Since launching in early 2019 the OWASP API Security Top 10 has been gaining a lot of momentum. The latest release candidate was announced at the OWASP Global AppSec Amsterdam event in September 2019 and the community has been busy providing feedback. The project leaders, Erez Yaron and Inon Shkedy have also been busy promoting the project and educating the community. Here are some links to learn more about the API SecurityTop 10 and get involved with the project.
Find more on the OWASP API Security Project and the API Security Top 10 on the project page:
OWASP API Security Top 10 Explained - Blog Series
Learn how to participate and provide feedback to the project here:
Join the mailing list:
Join the effort:
Why You Need to Think About API Security
By project co-leader Erez Yalon
Dark Reading 09/26/2019
OWASP reveals top 10 security threats facing API ecosystem
By Ben Dickson
The Daily Swig 09/24/19
API Security Project Identifies Top 10 Vulnerabilities
By Richard Seeley
Application Development Trends (ADT) Magazine 10/02/2019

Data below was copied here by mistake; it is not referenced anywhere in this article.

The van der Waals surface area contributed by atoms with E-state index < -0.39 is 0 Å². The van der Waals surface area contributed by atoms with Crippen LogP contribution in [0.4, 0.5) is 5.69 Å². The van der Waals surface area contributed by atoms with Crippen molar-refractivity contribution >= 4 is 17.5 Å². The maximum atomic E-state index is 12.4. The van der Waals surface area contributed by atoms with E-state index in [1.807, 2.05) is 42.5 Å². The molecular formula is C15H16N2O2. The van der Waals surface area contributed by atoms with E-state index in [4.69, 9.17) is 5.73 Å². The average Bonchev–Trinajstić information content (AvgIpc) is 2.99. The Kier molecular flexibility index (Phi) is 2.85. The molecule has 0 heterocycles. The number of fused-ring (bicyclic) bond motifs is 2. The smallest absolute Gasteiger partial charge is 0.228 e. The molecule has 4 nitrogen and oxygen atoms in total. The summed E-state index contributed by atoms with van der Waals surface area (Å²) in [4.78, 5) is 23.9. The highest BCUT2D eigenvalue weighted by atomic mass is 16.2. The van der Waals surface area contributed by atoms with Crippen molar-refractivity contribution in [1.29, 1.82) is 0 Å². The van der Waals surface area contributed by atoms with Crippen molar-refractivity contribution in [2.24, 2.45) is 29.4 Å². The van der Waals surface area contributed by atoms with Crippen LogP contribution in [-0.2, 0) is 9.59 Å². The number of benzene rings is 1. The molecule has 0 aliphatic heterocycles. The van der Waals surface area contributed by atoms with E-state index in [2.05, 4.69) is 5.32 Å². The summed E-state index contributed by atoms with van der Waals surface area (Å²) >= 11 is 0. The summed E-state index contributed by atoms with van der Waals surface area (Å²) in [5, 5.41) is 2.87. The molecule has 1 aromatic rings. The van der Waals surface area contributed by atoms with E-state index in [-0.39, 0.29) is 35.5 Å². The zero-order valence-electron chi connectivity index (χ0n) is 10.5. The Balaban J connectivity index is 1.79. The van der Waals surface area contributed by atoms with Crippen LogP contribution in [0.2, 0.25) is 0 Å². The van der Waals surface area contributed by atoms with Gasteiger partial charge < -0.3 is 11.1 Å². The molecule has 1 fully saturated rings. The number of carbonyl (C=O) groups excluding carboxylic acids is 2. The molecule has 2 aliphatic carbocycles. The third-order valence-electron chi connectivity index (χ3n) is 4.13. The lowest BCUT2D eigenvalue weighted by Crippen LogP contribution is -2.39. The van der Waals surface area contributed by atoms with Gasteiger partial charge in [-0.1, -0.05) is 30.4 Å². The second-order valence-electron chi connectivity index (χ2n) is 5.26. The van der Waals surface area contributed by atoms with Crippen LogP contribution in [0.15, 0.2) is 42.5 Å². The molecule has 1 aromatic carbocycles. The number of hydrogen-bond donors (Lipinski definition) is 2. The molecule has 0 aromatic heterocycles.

New OWASP List Highlights API Security Holes
by Joan Goodchild
Security Boulevard 09/20/19
OWASP API Security Top 10: Get your dev team up to speed
by Chris Romeo
OWASP API Security Top 10
By Erez Yalon & Inon Shkedy
OWASP Global App Sec Amsterdam 09/27/19
Do you want to address the new OWASP API Security Top 10 and protect your APIs? Head over to the Salt Security website to learn more.
Having Forbes single out Salt Security as one of only 25 of the “Next Billion-Dollar Startups” testifies to the combination of both the significant lead we enjoy in the market and the enormity of the problem we solve.
Salt Labs researchers investigated a large business-to-consumer (B2C) online platform that provides API-based mobile applications and software as a service to millions of users globally.